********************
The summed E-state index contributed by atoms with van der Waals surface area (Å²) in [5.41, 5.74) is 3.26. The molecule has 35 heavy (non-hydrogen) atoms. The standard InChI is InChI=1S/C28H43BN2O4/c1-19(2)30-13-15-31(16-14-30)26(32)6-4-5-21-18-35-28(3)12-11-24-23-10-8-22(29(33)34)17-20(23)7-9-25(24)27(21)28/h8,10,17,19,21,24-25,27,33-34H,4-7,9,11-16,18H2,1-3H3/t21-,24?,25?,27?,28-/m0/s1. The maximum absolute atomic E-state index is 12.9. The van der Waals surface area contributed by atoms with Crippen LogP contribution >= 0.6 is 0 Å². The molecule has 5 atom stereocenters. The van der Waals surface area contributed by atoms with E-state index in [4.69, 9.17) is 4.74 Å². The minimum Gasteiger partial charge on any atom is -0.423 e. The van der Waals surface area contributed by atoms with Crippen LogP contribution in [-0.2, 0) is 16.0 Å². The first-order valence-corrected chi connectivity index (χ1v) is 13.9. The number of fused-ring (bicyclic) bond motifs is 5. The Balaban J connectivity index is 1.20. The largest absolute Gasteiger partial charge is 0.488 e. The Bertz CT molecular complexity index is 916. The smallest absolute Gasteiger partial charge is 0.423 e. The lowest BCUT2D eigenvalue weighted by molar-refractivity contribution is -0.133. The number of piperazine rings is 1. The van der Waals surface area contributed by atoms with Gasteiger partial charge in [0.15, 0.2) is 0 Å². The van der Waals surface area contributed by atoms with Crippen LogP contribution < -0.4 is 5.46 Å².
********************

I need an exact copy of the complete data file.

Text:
The summed E-state index contributed by atoms with van der Waals surface area (Å²) in [5.41, 5.74) is 3.26. The molecule has 35 heavy (non-hydrogen) atoms. The standard InChI is InChI=1S/C28H43BN2O4/c1-19(2)30-13-15-31(16-14-30)26(32)6-4-5-21-18-35-28(3)12-11-24-23-10-8-22(29(33)34)17-20(23)7-9-25(24)27(21)28/h8,10,17,19,21,24-25,27,33-34H,4-7,9,11-16,18H2,1-3H3/t21-,24?,25?,27?,28-/m0/s1. The maximum absolute atomic E-state index is 12.9. The van der Waals surface area contributed by atoms with Crippen LogP contribution >= 0.6 is 0 Å². The molecule has 5 atom stereocenters. The van der Waals surface area contributed by atoms with E-state index in [4.69, 9.17) is 4.74 Å². The minimum Gasteiger partial charge on any atom is -0.423 e. The van der Waals surface area contributed by atoms with Crippen LogP contribution in [-0.2, 0) is 16.0 Å². The first-order valence-corrected chi connectivity index (χ1v) is 13.9. The number of fused-ring (bicyclic) bond motifs is 5. The Balaban J connectivity index is 1.20. The largest absolute Gasteiger partial charge is 0.488 e. The Bertz CT molecular complexity index is 916. The smallest absolute Gasteiger partial charge is 0.423 e. The lowest BCUT2D eigenvalue weighted by molar-refractivity contribution is -0.133. The number of piperazine rings is 1. The van der Waals surface area contributed by atoms with Gasteiger partial charge in [0.15, 0.2) is 0 Å². The van der Waals surface area contributed by atoms with Crippen LogP contribution < -0.4 is 5.46 Å².